USTR - US, Canada Reach Agreement on Lumber Dispute
Office of the United States Trade Representative

 

US, Canada Reach Agreement on Lumber Dispute
04/27/2006

Washington, DC – US Trade Representative Rob Portman today joined Canada’s International Trade Minister David L. Emerson and Industry Minister Maxime Bernier in announcing that the United States and Canada have agreed on the core terms of a softwood lumber accord. An agreement would end the more than two decade dispute that has overshadowed the trading relationship. The details of the agreement will be finalized over the next couple of months.

"This is a great day. Today’s agreement will resolve a long-standing dispute – ending litigation spanning more than two decades," said Ambassador Portman. "After multiple lawsuits without resolution, we are now close to achieving what many thought would never happen. There are still a few details to be finalized, but we’ve worked hard to shape a smart, market-based solution. This wasn’t easy – as others who have tried before can attest."

"I want to thank our two leaders – President Bush and Prime Minister Harper. It was their strong determination that armed these negotiations with the political will needed to deliver a good result," continued Portman. "I also want to recognize the heroic efforts and fresh thinking by our lead negotiators Deputy USTR Susan Schwab and Ambassador Michael Wilson. These two accomplished negotiators and their effective teams are to be congratulated for a job well done."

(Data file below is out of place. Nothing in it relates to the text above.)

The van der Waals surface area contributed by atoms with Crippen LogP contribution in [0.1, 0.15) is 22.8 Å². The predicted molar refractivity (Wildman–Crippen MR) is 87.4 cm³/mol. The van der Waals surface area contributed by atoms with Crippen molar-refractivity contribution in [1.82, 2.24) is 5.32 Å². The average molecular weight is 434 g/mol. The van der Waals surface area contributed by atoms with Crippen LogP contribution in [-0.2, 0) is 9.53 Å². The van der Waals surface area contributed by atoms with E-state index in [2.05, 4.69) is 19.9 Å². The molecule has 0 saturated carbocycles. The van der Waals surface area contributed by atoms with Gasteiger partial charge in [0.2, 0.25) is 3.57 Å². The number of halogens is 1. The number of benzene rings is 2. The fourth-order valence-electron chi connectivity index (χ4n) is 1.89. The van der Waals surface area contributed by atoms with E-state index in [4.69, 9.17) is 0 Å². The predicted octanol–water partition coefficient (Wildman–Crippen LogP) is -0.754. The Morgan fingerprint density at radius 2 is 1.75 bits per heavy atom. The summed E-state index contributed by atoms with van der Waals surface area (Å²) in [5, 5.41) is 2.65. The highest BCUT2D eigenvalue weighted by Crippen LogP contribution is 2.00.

Under the terms of the agreement announced today, the United States and Canada will end all litigation over softwood lumber and provide for unrestricted trade in the favorable market conditions the industries have enjoyed for the last several years and which exist today. In a weak lumber market, Canadian exporters will pay export taxes that are adjusted as prices fall. Canadian provinces can also choose to pay lower export taxes by limiting exports below recent levels.

The agreement will also include provisions to address potential Canadian import surges, provide for effective dispute settlement, distribute the duties currently held by the United States, and discipline future subsidies and trade cases.

A portion of the duties will go to the U.S. companies, which will be ending their litigation, and an equal amount will be used to fund meritorious initiatives in the United States.


BACKGROUND

The United States and Canada have a largely dispute-free trade relationship. One of the irritants is a 20 year dispute over the trade of softwood lumber, which accounts for less than 3% of our bilateral trade. Both sides have made repeated attempts to negotiate a solution.

Under the terms of today’s agreement, all litigation will be terminated and the antidumping and countervailing duty orders revoked. Canada has agreed to put in place certain export measures which will be applied when the lumber market slumps. Under market conditions prevailing today, there would be no restriction on Canadian softwood lumber exports. Special measures will be put in place to deal with surges in exports from individual provinces.

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